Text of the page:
An international scientific team from Lomonosov Moscow State University, NUST MISIS, University of North Carolina (USA), and Tambov State University named after G.R. Derzhavin has developed an innovative therapeutic complex based on the superoxide dismutase antioxidant enzyme polymer nanoparticles. The activity of such particles can be “controlled” using a homogeneous low-frequency alternating magnetic field, enhancing the therapeutic effect, if necessary. The technology can be used for effective rehabilitation of patients after acute spinal cord injuries, strokes and heart attacks, and other pathologies accompanied by inflammatory processes. The results are published in the international scientific journal Scientific Reports.
Researchers have created a unique particle with a superoxide dismutase (SOD1) enzyme molecule inside the polymer “coat” and with magnetite as a “control center”. It is about 100 nanometers in diameter and is capable of trapping free radicals inside and neutralizing them according to the “reusable trap” principle. In their work, the developers for the first time have demonstrated that magnetite nanoparticles in a capsule provide the possibility of remote and controlled activation of the SOD1 polyine complex.
In the case of spinal injuries and strokes, in addition to direct damage to nerve fibers, secondary processes associated with initial damage such as overproduction of free radicals (reactive oxygen species) and developing inflammation are also dangerous.
Hypoxia — a pathological process associated with a lack of oxygen — occurs on impact in the case of a spinal injury or a vessel rupture in the event of a stroke (stopping blood flow during arterial spasm or blockage during a heart attack) in the tissues closest to the damaged organ. It blocks the final link of the respiratory chain in the cells and causes the formation of an excessive amount of free radicals. They, in turn, have a destructive effect on cell membranes and trigger a chain of reactions leading to cells and tissues damage and death. These complications lead to additional damage to the spinal cord and the death of neurons, exacerbating the clinical picture.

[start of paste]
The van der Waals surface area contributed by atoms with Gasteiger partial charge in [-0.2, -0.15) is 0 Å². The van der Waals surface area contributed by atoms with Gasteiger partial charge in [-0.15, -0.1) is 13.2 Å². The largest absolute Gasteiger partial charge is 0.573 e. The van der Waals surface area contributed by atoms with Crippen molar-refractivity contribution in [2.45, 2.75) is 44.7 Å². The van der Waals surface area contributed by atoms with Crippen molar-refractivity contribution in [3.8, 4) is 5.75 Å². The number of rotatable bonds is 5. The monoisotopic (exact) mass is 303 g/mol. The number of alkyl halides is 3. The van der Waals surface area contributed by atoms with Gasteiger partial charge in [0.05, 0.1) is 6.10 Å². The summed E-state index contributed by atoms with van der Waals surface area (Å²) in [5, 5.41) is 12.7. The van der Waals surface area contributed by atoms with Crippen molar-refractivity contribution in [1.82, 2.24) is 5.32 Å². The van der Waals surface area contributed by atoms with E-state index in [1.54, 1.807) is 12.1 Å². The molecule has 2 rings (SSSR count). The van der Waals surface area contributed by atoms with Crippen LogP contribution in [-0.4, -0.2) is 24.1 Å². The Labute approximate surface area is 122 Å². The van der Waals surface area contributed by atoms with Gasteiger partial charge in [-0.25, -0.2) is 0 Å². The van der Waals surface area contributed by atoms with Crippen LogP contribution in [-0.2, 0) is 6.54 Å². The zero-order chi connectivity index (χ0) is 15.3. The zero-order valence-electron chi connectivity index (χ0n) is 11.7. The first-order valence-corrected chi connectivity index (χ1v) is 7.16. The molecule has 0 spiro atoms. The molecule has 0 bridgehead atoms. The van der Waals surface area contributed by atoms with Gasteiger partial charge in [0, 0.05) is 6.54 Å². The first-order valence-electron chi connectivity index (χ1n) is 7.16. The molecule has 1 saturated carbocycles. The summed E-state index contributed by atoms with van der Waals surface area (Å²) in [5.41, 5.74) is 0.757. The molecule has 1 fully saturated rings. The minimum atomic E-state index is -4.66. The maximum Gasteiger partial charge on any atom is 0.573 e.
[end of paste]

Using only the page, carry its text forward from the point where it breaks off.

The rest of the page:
“One of the possible solutions to the problem of the pathological formation of free radicals in case of acute spinal injury or stroke, as well as other pathologies accompanied by inflammation, could be the delivery to the lesion site of a therapeutic drug complex based on synthesized magnetic nanoparticles containing a natural absorber of free radicals — an antioxidant enzyme superoxide dismutase (SOD1), — said the professor of the chemical faculty of the Lomonosov Moscow State University, Deputy Head of the Laboratory “Chemical Design of Bionanomaterials”, Doctor of Chemical Sciences Natalya Klyachko.
Prompt delivery of such a substance to a damaged organ can alleviate oxidative stress against the backdrop of free radicals excess and stop the tissue destruction process. However, a significant problem is the instability of the SOD1 enzyme in the bloodstream upon intravenous administration to the patient: it is rapidly destroyed, not having time to carry out its “work” to neutralize free radicals.
“To create a stable therapeutic complex based on SOD1, we developed the catalytically active superoxide dismutase nanoforms, the so-called ‘nanowires’, and modified them with magnetite nanoparticles,” explains one of the authors of the development, Head of the Biomedical Nanomaterials Laboratory at NUST MISIS, Ph.D. Maxim Abakumov.
Magnetite in the composition of such a multilayer polyionic complex SOD1 makes it possible to “control” the release of the enzyme in the area of injury using the action of a low-frequency alternating magnetic field.
The team is currently preparing for the start of the preclinical development phase.